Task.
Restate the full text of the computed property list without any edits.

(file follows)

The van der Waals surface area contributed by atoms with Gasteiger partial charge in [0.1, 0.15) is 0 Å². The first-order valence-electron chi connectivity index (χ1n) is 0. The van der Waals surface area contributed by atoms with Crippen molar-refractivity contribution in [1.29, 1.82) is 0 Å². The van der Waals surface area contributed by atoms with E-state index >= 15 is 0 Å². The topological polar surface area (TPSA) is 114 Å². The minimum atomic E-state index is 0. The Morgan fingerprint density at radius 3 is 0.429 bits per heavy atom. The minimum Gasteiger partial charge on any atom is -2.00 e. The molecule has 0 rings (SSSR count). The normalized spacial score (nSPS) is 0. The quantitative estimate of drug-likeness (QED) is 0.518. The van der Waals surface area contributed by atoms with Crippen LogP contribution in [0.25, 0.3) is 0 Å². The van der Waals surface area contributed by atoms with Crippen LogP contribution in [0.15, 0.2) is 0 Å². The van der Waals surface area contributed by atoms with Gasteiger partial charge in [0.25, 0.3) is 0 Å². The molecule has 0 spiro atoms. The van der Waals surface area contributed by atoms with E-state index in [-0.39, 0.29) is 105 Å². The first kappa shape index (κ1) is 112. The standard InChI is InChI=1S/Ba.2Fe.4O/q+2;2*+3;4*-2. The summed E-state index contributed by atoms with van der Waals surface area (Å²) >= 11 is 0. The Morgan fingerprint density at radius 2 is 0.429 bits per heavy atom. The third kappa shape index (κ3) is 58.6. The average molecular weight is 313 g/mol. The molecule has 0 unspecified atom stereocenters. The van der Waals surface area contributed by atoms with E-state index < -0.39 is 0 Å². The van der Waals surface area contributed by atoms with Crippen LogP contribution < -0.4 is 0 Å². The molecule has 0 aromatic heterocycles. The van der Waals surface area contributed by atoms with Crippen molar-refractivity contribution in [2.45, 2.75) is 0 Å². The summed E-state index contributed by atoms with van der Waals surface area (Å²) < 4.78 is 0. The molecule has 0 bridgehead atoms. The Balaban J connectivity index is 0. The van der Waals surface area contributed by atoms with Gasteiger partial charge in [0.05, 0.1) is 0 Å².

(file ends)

The van der Waals surface area contributed by atoms with Gasteiger partial charge in [0.1, 0.15) is 0 Å². The first-order valence-electron chi connectivity index (χ1n) is 0. The van der Waals surface area contributed by atoms with Crippen molar-refractivity contribution in [1.29, 1.82) is 0 Å². The van der Waals surface area contributed by atoms with E-state index >= 15 is 0 Å². The topological polar surface area (TPSA) is 114 Å². The minimum atomic E-state index is 0. The Morgan fingerprint density at radius 3 is 0.429 bits per heavy atom. The minimum Gasteiger partial charge on any atom is -2.00 e. The molecule has 0 rings (SSSR count). The normalized spacial score (nSPS) is 0. The quantitative estimate of drug-likeness (QED) is 0.518. The van der Waals surface area contributed by atoms with Crippen LogP contribution in [0.25, 0.3) is 0 Å². The van der Waals surface area contributed by atoms with Crippen LogP contribution in [0.15, 0.2) is 0 Å². The van der Waals surface area contributed by atoms with Gasteiger partial charge in [0.25, 0.3) is 0 Å². The molecule has 0 spiro atoms. The van der Waals surface area contributed by atoms with E-state index in [-0.39, 0.29) is 105 Å². The first kappa shape index (κ1) is 112. The standard InChI is InChI=1S/Ba.2Fe.4O/q+2;2*+3;4*-2. The summed E-state index contributed by atoms with van der Waals surface area (Å²) >= 11 is 0. The Morgan fingerprint density at radius 2 is 0.429 bits per heavy atom. The third kappa shape index (κ3) is 58.6. The average molecular weight is 313 g/mol. The molecule has 0 unspecified atom stereocenters. The van der Waals surface area contributed by atoms with E-state index < -0.39 is 0 Å². The van der Waals surface area contributed by atoms with Crippen LogP contribution < -0.4 is 0 Å². The molecule has 0 aromatic heterocycles. The van der Waals surface area contributed by atoms with Crippen molar-refractivity contribution in [2.45, 2.75) is 0 Å². The summed E-state index contributed by atoms with van der Waals surface area (Å²) < 4.78 is 0. The molecule has 0 bridgehead atoms. The Balaban J connectivity index is 0. The van der Waals surface area contributed by atoms with Gasteiger partial charge in [0.05, 0.1) is 0 Å².